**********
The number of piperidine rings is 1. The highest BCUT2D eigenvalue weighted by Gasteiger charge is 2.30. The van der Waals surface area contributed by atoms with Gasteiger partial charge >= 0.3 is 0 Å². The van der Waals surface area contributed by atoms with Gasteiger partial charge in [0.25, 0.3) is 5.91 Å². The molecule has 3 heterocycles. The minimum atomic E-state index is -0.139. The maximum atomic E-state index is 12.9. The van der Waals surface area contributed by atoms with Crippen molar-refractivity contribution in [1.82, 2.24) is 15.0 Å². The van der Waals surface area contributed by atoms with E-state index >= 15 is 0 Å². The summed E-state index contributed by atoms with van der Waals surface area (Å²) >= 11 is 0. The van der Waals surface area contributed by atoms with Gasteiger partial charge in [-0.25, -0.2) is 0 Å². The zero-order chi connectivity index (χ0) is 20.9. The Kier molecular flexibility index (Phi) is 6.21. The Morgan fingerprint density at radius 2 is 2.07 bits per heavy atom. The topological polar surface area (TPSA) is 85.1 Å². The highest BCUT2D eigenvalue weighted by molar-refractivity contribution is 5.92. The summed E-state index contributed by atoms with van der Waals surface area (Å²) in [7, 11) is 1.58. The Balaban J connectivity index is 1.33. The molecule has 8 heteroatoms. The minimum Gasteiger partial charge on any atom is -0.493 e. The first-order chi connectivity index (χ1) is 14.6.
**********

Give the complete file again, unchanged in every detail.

The number of piperidine rings is 1. The highest BCUT2D eigenvalue weighted by Gasteiger charge is 2.30. The van der Waals surface area contributed by atoms with Gasteiger partial charge >= 0.3 is 0 Å². The van der Waals surface area contributed by atoms with Gasteiger partial charge in [0.25, 0.3) is 5.91 Å². The molecule has 3 heterocycles. The minimum atomic E-state index is -0.139. The maximum atomic E-state index is 12.9. The van der Waals surface area contributed by atoms with Crippen molar-refractivity contribution in [1.82, 2.24) is 15.0 Å². The van der Waals surface area contributed by atoms with E-state index >= 15 is 0 Å². The summed E-state index contributed by atoms with van der Waals surface area (Å²) >= 11 is 0. The van der Waals surface area contributed by atoms with Gasteiger partial charge in [-0.25, -0.2) is 0 Å². The zero-order chi connectivity index (χ0) is 20.9. The Kier molecular flexibility index (Phi) is 6.21. The Morgan fingerprint density at radius 2 is 2.07 bits per heavy atom. The topological polar surface area (TPSA) is 85.1 Å². The highest BCUT2D eigenvalue weighted by molar-refractivity contribution is 5.92. The summed E-state index contributed by atoms with van der Waals surface area (Å²) in [7, 11) is 1.58. The Balaban J connectivity index is 1.33. The molecule has 8 heteroatoms. The minimum Gasteiger partial charge on any atom is -0.493 e. The first-order chi connectivity index (χ1) is 14.6.